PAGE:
Krik? Krak!

Krik? Krak! Quotes and Analysis

They treat Haitians like dogs in the Bahamas, a woman says. To them, we are not human. Even though their music sounds like ours. Their people look like ours. Even though we had the same African fathers who probably crossed these same seas together.

Unknown, "Children of the Sea," p.15

National identity and the divisions it can create between people is a key theme of Krik? Krak!, as proven by this quote. The speaker is lamenting the fact that, despite their cultural and physical similarities, Bahamians are antagonistic towards Haitians because of their different nationalities. As the speaker notes, because of the origins and history Haitians and Bahamians share, it is in part a twist of fate that some of their ancestors ended up in Haiti and others in the Bahamas. For such a random occurrence to have such significance is ironic. It is also indicative about the importance of national identity and national borders in our world.

Beloved Haiti, there is no place like you. I had to leave you before I could understand you.

Passengers on the boat, "Children of the Sea," p.10

An excerpt from a song about Haiti, this quote illustrates the complicated relationship the characters of Krik? Krak! have with their mother country. Haiti is their home, a place they love and cherish. The fraught political situation, however, makes it difficult and/or impossible for them to stay there. So they must leave their beloved country without fully understanding why she (i.e. Haiti) is simultaneously beautiful and dangerous, loving and hateful.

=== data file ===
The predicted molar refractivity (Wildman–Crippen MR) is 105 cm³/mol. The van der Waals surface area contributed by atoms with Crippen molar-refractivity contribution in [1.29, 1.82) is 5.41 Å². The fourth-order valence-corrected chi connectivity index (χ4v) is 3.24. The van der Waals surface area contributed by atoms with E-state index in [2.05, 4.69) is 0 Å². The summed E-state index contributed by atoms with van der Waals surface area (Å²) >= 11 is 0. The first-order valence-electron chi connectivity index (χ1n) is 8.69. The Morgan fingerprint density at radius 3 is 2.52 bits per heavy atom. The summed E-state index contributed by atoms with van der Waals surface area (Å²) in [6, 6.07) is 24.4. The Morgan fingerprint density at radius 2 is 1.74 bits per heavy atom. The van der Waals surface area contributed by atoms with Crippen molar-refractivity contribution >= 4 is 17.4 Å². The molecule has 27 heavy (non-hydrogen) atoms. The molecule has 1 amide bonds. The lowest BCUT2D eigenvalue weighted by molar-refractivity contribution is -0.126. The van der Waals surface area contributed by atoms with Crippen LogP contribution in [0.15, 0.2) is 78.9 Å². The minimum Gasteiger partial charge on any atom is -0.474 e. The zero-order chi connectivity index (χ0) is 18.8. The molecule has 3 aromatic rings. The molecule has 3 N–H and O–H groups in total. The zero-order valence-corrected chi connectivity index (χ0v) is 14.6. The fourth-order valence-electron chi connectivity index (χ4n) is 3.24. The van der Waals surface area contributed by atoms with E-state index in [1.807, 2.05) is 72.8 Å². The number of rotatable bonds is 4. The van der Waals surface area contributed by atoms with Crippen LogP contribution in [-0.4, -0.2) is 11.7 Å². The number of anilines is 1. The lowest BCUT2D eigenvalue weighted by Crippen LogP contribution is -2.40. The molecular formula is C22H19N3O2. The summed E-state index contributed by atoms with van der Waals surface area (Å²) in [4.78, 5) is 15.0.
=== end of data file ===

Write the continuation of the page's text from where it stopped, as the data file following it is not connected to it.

Someone says, Krik? You answer, Krak! And they say, I have many stories I could tell you, and then they go on and tell these stories to you, but mostly to themselves.

Male letter writer, "Children of the Sea," p.15

The title of Krik? Krak! is explained in this quote. The reader learns that “Krik?” and “Krak!” is an exchange between a would-be storyteller and their audience. It is interesting to note that the storyteller is reciting the tale for herself as well as for the listeners. This suggests that the act of telling a story is therapeutic and beneficial for both the teller and the listener.

At least I gave birth to my daughter on the night that my mother was taken from me…At least you came out at the right moment to take my mother’s place.

Défilé, "Nineteen Thirty-Seven," p.34

The strong generational ties between mothers and daughters are on full display in this quote. When Défilé lost her mother at the Massacre River she lost one of her earthly tethers. She feels alone and abandoned, and thus when her daughter is born shortly after her mother’s death, she no longer feels so lonely. The loss of her mother and the gain of her daughter occur so close in time that they feel linked. Her daughter replaces her mother and the cycle of close mother-daughter bonds continue.

Pretend that this is the time of miracles and we believed in them. I watched the owner for a long time, and I think I can fly that balloon. The first time I saw him do it, it looked like a miracle, but the more and more I saw it, the more ordinary it became.

Guy, “A Wall of Fire Rising," p.52